Conservation Architects: Quality Controls

2004 will be the 10th consecutive year of expansion for the construction industry, which has ridden confidently through the wider uncertainties of the past three years. So does this benign climate mean ever-broader opportunity for architects? Only if you’ve got the right bits of paper, it would seem.

English Heritage put the cat among the pigeons last year by deciding that it would only provide grants for conservation work to projects whose architect was a member of Architects Accredited in Building Conservation (AABC). This society was set up under the wing of EH for practitioners with qualifications from the main sources of post-graduate training who were active in conservation.

But the fact is that this group, of less than 100 people in 2003, has gained a monopoly over grant-aided historic building work. Thousands of architects have previously done conservation work, and many of them are very experienced, but without a diploma they are not able to join AABC or apply for grants for their clients. They have to bring an AABC member into the team.

No doubt the AABC and the RIBA, which have an understanding, will work to extend accreditation to more architects. But the principle of excluding the unqualified is a marker of the use of “managerialism”. Managerialism is the behaviour shown by customer managers who seek to minimise risk, uncertainty and personal exposure. All decisions must be based on evidence, all those hired must be qualified and experienced, and all results must be measured.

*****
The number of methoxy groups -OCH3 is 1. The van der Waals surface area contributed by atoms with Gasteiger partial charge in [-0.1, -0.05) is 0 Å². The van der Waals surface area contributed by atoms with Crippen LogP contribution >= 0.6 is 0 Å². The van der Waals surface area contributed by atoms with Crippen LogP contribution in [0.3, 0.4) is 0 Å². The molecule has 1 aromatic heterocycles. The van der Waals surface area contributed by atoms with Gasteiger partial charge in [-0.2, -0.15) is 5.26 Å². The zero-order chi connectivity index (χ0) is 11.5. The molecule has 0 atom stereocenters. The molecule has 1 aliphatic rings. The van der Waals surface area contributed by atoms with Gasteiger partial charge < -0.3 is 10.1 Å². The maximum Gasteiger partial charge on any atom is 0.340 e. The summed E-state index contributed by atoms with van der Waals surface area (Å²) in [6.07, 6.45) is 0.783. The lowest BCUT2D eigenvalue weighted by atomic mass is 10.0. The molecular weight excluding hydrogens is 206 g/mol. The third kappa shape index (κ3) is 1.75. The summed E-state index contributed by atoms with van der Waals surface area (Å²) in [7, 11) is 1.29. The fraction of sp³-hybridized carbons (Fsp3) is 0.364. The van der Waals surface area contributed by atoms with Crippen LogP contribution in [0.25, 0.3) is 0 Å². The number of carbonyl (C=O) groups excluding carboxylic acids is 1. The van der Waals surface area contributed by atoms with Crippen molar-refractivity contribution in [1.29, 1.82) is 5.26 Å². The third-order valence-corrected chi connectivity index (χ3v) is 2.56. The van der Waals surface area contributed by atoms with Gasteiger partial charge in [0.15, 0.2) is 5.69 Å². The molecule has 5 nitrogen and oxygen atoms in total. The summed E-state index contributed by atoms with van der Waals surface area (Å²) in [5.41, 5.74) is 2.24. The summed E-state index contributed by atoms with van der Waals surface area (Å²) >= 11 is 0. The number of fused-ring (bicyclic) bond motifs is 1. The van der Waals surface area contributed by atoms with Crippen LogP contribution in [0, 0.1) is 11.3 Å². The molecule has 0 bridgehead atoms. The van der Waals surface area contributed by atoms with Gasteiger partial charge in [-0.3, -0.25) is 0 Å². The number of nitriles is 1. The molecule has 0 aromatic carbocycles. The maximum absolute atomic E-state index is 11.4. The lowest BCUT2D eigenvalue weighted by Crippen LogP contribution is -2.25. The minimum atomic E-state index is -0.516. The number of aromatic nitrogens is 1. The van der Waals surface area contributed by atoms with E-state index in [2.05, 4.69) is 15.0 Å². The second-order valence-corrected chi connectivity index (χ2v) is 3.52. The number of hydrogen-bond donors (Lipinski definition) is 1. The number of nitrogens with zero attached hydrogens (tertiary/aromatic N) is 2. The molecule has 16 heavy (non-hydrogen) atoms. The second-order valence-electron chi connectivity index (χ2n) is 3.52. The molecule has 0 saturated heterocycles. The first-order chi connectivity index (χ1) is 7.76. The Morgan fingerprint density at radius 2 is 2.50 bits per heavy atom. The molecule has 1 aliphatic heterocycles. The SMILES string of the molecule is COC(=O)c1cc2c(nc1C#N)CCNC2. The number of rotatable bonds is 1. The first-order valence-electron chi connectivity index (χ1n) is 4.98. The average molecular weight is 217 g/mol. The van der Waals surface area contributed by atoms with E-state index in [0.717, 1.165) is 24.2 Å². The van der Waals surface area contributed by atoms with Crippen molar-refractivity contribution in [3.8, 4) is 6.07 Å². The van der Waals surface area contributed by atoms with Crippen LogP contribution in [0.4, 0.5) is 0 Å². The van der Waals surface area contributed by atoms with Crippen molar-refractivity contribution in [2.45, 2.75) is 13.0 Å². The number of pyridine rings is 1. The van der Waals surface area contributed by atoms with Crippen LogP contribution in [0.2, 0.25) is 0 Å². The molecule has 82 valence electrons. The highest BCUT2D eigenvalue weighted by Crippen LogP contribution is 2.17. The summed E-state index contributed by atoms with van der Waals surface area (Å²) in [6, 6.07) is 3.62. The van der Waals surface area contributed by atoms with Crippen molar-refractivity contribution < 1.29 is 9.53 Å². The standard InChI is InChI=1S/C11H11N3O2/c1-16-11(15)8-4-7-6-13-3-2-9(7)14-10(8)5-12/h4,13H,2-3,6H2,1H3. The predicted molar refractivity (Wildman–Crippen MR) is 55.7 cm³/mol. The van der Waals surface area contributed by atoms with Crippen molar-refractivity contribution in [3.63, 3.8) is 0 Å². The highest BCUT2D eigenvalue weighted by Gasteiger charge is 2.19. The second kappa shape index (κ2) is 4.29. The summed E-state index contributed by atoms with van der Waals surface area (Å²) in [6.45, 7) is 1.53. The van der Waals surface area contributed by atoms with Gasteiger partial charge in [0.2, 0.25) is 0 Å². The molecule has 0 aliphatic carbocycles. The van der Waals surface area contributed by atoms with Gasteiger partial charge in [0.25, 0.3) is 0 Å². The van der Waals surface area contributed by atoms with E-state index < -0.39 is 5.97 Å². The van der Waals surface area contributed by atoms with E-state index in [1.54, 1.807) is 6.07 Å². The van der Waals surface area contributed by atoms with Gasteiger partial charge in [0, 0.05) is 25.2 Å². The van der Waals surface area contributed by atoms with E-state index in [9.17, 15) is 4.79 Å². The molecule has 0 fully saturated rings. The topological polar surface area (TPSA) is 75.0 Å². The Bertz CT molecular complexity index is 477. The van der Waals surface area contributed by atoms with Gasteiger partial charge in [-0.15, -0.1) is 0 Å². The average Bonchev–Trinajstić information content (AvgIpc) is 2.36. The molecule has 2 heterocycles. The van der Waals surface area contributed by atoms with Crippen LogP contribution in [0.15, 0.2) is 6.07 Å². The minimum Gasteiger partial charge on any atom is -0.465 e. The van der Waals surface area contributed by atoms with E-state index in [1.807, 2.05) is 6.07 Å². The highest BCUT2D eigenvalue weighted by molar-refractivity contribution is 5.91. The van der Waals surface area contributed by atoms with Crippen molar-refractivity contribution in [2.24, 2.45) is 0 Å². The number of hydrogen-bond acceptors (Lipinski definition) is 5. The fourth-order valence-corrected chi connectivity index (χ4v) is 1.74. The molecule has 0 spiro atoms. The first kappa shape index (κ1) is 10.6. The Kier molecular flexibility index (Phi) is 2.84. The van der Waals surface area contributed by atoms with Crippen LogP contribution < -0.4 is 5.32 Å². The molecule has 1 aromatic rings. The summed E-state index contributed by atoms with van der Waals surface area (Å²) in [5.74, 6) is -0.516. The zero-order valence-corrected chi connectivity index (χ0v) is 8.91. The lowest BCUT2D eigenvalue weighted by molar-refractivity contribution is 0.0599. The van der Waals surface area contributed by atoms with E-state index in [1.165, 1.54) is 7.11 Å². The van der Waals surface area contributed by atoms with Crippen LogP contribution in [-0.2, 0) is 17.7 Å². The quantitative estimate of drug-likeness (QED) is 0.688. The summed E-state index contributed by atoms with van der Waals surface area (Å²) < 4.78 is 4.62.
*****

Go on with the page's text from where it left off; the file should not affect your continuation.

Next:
The idea of architects having a nice life by swanning around doing a bit of this, then a bit of that, gives “managerialists” a headache. They want an architect who has done exactly the sort of work they seek before, has solid references, a qualification in appropriate specialisms, practice statements confirming politically correct stances and quality assurance to ISO 9001-2000. Thus no one can criticise them for making a personal judgment or exposing their organisation to risk.

Complaints that the selection process excludes architects who could have brought fresh thinking to the job wash off their backs very easily; they love any straightforward way of striking names off the long list. When there are enough names for the shortlist from people who can tick every box, that is managerial satisfaction. In the early days of quality assurance it was not an advantage to have it as public clients could not get enough names for a full competition if they asked for quality assurance.

This trend will not be resisted anytime soon. Architects had better roll with it than protest the delights of amateurism. There is real value to society and customers in the knowledge to be gained and managed within each specialism, whether of building type, technology or process.

We should expect the emergence of more societies of the qualified. In marketing terms it is a very positive trend: it creates barriers to entry; raises the scarcity, thus the price, of expertise; and moves services away from being commodities. The generalist is in oversupply and must work for peanuts. Specialism rules, OK.

Home | Blog | Client Adviser | Business Adviser | CV | Writings | Contact Us